Eurasian Collared Doves

 

 

A few mourning doves may stay in North Dakota during the winter, but not many.  So, if you have noticed several doves this winter, you might want to take a closer look.  They are probably Eurasian collared doves.

Eurasian collared doves are a little larger and lighter colored (“chalky light brown”) than mourning doves (“dark brown or buffy tan”), and have a black half-collar on the back of the neck.  They also have a broad tail as opposed to the pointed tail of mourning doves, and broad white patches are generally noticeable when the birds are in flight.

Eurasian collared doves were historically native to India, Myanmar, and Sri Lanka, however, by the late 1900’s, probably with some human help, they expanded their range to include most of Europe.  Then in the 1970’s several escaped from a pet shop in the Bahamas while others were reportedly released on the island of Guadeloupe.  Some of these birds made it to Florida in 1982, and the rest, as they say, is history.

The species can now be found from Florida to Alaska, and there are probably a few in most every town in North Dakota.    It is interesting to note that amateur birders have played a major role in documenting the spread of the species through activities such as the Christmas Bird Counts, Great Backyard Bird Counts, and project FeederWatch.

Eurasian collared doves are ecologically somewhere between a mourning dove and a pigeon.  They seem to be largely a species of urban and suburban environments and avoid forested areas.  In rural areas they are generally limited to farmsteads and around grain elevators where they can feed on spilled grain.  They are also frequent visitors to bird feeders, and our habit of feeding the birds is thought to be a major contributing factor in their range expansion.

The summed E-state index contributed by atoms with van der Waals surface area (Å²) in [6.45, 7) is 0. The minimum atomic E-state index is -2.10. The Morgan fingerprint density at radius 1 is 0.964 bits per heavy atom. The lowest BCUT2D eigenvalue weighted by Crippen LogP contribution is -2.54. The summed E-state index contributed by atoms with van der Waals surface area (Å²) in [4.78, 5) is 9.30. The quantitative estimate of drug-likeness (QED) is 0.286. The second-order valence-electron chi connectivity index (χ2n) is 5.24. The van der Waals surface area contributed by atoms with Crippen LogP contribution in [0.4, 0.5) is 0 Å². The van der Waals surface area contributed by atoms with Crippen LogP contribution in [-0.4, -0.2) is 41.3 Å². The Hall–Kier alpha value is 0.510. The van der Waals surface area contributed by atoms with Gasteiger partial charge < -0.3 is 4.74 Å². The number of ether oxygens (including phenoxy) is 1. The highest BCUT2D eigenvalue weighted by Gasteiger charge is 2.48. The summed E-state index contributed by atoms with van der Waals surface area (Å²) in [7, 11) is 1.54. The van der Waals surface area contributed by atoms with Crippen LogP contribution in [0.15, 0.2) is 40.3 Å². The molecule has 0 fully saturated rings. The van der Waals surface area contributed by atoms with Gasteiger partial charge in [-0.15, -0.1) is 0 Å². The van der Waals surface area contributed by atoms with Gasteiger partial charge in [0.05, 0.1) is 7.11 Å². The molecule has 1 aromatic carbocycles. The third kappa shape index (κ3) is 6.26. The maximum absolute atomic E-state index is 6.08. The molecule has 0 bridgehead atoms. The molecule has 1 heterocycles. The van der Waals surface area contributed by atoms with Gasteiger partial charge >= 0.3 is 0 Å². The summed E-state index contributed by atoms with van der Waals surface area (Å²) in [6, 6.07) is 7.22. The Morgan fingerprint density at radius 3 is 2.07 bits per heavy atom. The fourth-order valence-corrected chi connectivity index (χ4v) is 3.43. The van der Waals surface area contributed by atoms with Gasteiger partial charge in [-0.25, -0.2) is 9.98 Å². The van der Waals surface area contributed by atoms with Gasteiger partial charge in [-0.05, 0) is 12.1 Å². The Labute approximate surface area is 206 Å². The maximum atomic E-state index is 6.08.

There are lots of questions about this species that need answering, and one of those questions scientists are working on is how they will impact mourning doves and other native birds.  It is early and much research needs to be conducted, but a few traits are starting to emerge.  There is some evidence that they are displacing some native dove species in California.  The doves are also known to chase other birds away from feeding areas and bird feeders.  The displaced species include cardinals, mourning doves, and blue jays, a widely regarded bully at bird feeders.

So if you see some mourning doves this winter, take a closer look at them if you can. They may well be Eurasian collared doves, and how they will change the avian landscape in our state is yet to be determined.

Chuck Lura

Natural North Dakota is supported by NDSU Central Grasslands Research Extension Center and Minot State University-Bottineau, and by the members of Prairie Public. Thanks to Sunny 101.9 in Bottineau for their recording services.

 



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